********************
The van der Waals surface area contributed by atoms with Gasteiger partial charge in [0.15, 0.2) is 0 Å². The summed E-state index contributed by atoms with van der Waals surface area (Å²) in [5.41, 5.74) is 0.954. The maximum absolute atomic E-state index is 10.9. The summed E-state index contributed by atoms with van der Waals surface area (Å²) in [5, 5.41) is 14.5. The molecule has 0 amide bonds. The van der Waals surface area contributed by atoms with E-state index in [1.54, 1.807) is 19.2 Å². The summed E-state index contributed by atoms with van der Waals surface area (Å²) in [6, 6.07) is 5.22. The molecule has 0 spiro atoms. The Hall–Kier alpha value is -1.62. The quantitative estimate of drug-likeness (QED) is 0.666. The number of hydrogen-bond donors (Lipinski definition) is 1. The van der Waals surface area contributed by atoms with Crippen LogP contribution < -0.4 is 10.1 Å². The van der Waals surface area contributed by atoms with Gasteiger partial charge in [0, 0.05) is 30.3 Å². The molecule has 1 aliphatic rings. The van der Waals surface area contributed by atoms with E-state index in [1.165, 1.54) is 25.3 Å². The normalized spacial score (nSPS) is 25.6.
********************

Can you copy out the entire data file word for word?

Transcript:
The van der Waals surface area contributed by atoms with Gasteiger partial charge in [0.15, 0.2) is 0 Å². The summed E-state index contributed by atoms with van der Waals surface area (Å²) in [5.41, 5.74) is 0.954. The maximum absolute atomic E-state index is 10.9. The summed E-state index contributed by atoms with van der Waals surface area (Å²) in [5, 5.41) is 14.5. The molecule has 0 amide bonds. The van der Waals surface area contributed by atoms with E-state index in [1.54, 1.807) is 19.2 Å². The summed E-state index contributed by atoms with van der Waals surface area (Å²) in [6, 6.07) is 5.22. The molecule has 0 spiro atoms. The Hall–Kier alpha value is -1.62. The quantitative estimate of drug-likeness (QED) is 0.666. The number of hydrogen-bond donors (Lipinski definition) is 1. The van der Waals surface area contributed by atoms with Crippen LogP contribution < -0.4 is 10.1 Å². The van der Waals surface area contributed by atoms with Gasteiger partial charge in [0, 0.05) is 30.3 Å². The molecule has 1 aliphatic rings. The van der Waals surface area contributed by atoms with E-state index in [1.165, 1.54) is 25.3 Å². The normalized spacial score (nSPS) is 25.6.